Strings

A character is really just an integer. Individual characters may be specified using single quotes, e.g:
     'B'
which is completely indistinguishable from the (4 or 8 byte) integer 66, the equivalent ASCII code.

Just as integers can be considered an optimised form of atom, strings can be considered an optimised form of sequence of character. Strings may be specified using double quotes, e.g:
     "ABCDEFG"
Character strings may be manipulated and operated upon just like any other sequences. For example the above string is equivalent to the dword-sequence:
     {65, 66, 67, 68, 69, 70, 71}
which contains the corresponding ASCII codes (see technical note below).

It follows that "" is equivalent to {}. Both represent a sequence of length zero, also known as the empty sequence. As a matter of programming style, it is natural to use "" to suggest a length zero string, and {} to suggest some other kind of sequence.

While you can store any string value in a variable declared as a sequence, the reverse is not true.

An individual character is an integer. It must be entered using single quotes. There is a difference between an individual character (which is an integer), and a character string of length 1 (which is a sequence), e.g.
    'B'   -- equivalent to the integer 66 - the ASCII code for B
    "B"   -- equivalent to the sequence {66}
Again, 'B' is just a notation that is equivalent to typing 66. There isn’t really a "character" in phix, except as part of a string, otherwise individual characters are stored as 4 (or 8) byte integers.

Tip: ""&ch is just a simple and handy notation for creating a length-1 string from a single character. Obviously it does exactly what it says, namely appends a single character to a length-0 string, although admittedly it does look a little Perl-esque. If you prefer, the expression ch&"" would also be fine, or extracting s[i..i] is better than extracting s[i] and then having to convert that to a string.

Keep in mind that an atom is not equivalent to a one-element sequence containing the same value, although there are a few built-in routines that choose to treat them similarly.

Special characters may be entered (between quotes) using a back-slash:
       Code     Value   Meaning
        \n       #10     newline
        \r       #13     carriage return
        \b       #08     backspace (phix-only)
        \t       #09     tab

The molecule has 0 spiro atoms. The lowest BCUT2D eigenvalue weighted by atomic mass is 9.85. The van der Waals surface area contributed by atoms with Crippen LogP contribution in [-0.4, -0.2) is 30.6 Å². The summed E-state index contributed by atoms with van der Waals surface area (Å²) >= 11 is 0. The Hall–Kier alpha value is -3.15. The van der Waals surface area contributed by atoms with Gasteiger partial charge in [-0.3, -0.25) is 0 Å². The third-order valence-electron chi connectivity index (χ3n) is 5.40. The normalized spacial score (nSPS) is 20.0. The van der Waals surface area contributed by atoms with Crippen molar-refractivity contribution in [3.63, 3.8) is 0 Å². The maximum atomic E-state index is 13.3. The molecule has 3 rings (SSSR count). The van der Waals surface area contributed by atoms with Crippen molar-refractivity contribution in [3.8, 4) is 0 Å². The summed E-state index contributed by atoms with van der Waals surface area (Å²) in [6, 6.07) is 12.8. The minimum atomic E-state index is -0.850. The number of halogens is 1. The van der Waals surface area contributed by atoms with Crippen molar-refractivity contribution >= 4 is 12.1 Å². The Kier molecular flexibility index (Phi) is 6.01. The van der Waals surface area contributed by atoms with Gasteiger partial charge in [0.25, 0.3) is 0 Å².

\\       #5C     backslash
        \"       #22	 double quote
        \'       #27	 single quote
        \0       #00     null
        \e       #1B     escape (ditto \E)
        \#HH     #HH     any hexadecimal byte (phix-only)
        \xHH     #HH     any hexadecimal byte
        \uH4      -      any 16-bit unicode point, eg "\u1234", max #FFFF
        \UH8      -      any 32-bit unicode point, eg "\U00105678", max #10FFFF
 
For example, "Hello, World!\n", or '\\'. By default Edita displays character strings in green. Just as with fractional results converting to floating-point automatically, setting a string element to a non-character value automatically expands it to a dword-sequence, and if that is not desired you are immediately notified in a clear and no-nonsense, human-readable manner.

Unicode points may be specified using "\uHHHH" (must be exactly 4 hex digits) and "\UHHHHHHHH" (must be exactly 8 hex digits). The compiler automatically converts such to UTF-8, though personally I suspect that since the compiler supports UTF-8 source files, it is much easier to do this unicode stuff WYSIWYG-style. Note that you cannot use either \u or \U to specify UTF-16 surrogates, and of course all values outside 0..#10FFFF are automatically replaced with the standard invalid character ("\#EF\#BF\#BD" aka #FFFD). Also note that \u and \U are double-quote-only - they cannot be used between single quotes. Plus of course that is a general point about unicode characters: although your episilon-cidilla-umlaut may look like a single character, it is in fact a 3-byte (UTF-8) string, and therefore cannot be single quoted, even in WYSIWYG-style - the phix compiler supports plain ansi or utf-8 source files, but not utf-32 or utf-16. See also the Unicode Library Routines.
Technical note: Internally that string data example ("ABCDEFG") occupies 24 bytes whereas the sequence of (4-byte) integers occupies 48 bytes. On 64-bit, it is 39 vs 96 bytes (see builtins\VM\pHeap.e if you must). On very long strings, the space savings approach 75% (32-bit) or 87.5% (64-bit) and that can lead, in extreme cases such as pointless benchmarks, to a 4 or 8-fold performance improvement. Despite such differences, they compare as equal and display the same, and in fact pretty much the only way to tell them apart is with the string() builtin.

Note that strings are byte-subscripted; while theoretically you may store UTF16 data in a string, it is usually easier to store and manipulate such in dword-sequences. The handling is however completely transparent; you quite simply should not care, at least not when dealing with plain ASCII characters.

This (the "quite simply should not care" part) was hammered home to me when I added Unicode file support to Edita, which I knew made heavy use of 8-bit strings. Obviously I had to change readFile() to detect the unicode BOM (Byte Order Mark) and then read a word instead of a byte for each character, and similar for saveFile(). Of course program source files should (must) be ansi or UTF8, not UTF16, it was .reg files that prompted me to support the latter (UTF16LE/BE).